Jesus Christ Superstar - Live in Concert, on NBC
A.V. Club; Facebook; IMDb; NBC; TV.com; TV Tango; TV Tropes; Wikipedia
streaming sites: none that I know of
A live performance (on April 1, 2018), of Andrew Lloyd Webber and Tim Rice's 1970 rock opera, of which I've never seen any other production. (There was also a 1973 film, which I also haven't seen.) So... every year since 2013, NBC has aired a live musical in December... until 2017, when the December event was skipped, so that the next musical could air the next Easter, instead. This is also the first of their musicals to add the phrase "live in concert" to the title, instead of simply "live." And it's the first of their musicals to be entirely sung-through, with no spoken dialogue. Personally, I prefer to have some dialogue, because it helps understand exactly what is going on... especially considering I couldn't make out all the words that were sung. Of course, it helps that the musical is based on such a familiar Biblical story. Without prior knowledge of that, I might have been completely lost. I also should mention that most of the actors were unfamiliar to me, being Broadway actors, or whatever. I was kind of familiar with John Legend, who played Jesus Christ, and Sara Bareilles (Mary Magdalene), and Alice Cooper (King Herod).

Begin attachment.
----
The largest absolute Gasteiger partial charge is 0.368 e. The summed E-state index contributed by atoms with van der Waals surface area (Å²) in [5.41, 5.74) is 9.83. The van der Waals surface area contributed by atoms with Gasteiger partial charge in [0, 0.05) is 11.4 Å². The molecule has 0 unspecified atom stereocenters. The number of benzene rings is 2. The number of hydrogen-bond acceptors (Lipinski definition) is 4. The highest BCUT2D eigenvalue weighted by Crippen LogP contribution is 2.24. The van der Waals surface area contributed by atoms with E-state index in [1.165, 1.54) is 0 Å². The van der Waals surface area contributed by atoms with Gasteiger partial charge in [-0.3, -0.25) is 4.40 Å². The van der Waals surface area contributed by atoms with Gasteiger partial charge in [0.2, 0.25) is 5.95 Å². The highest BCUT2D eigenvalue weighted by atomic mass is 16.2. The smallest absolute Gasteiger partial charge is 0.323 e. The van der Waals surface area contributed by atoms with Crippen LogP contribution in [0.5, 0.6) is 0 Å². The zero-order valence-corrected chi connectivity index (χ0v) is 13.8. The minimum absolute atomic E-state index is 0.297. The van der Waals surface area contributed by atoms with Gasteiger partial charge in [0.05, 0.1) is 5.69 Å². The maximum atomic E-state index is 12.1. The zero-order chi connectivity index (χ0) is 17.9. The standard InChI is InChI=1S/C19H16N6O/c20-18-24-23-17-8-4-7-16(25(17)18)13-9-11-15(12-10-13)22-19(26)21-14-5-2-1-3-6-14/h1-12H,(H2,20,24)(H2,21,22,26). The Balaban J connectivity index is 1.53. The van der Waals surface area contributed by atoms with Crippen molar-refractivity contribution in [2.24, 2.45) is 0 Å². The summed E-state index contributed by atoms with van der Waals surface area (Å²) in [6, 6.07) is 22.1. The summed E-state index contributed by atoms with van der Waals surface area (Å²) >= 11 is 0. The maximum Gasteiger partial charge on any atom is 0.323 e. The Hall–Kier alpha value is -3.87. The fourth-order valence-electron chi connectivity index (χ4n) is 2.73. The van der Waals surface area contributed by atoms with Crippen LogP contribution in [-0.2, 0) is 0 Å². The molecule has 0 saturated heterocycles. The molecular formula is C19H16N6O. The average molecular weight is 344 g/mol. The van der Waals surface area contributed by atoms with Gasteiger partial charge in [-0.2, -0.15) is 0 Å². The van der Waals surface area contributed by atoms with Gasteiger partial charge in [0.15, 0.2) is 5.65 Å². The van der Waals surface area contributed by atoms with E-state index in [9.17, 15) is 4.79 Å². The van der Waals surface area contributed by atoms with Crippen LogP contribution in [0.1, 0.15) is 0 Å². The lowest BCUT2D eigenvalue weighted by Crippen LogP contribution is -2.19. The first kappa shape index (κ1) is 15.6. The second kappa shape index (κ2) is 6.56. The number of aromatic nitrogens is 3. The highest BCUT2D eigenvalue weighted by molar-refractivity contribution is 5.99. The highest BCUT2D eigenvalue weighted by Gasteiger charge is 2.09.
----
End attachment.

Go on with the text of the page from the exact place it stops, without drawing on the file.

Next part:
At the start, Judas is concerned about the way things are going with Jesus's movement. As I said, I couldn't make out all the words, so I probably missed some details of why he was worried. It seemed to me that it was mostly about Jesus's followers being more interested in Jesus as a celebrity of sorts than in his actual message. (If that's the case, it seems particularly relevant these days, since so many people who call themselves "Christians" have strong opinions on various issues that are actually the polar opposite of Jesus's teachings.) But I also vaguely got the impression Judas wasn't happy about Jesus associating with Mary Magdalene. Whether or not I understood either of those points correctly, there was probably more to his concerns that I failed to catch. In any event, Jesus didn't seem to heed Judas's warnings... though he must have been troubled, himself, about something, because Mary had to ease his mind more than once.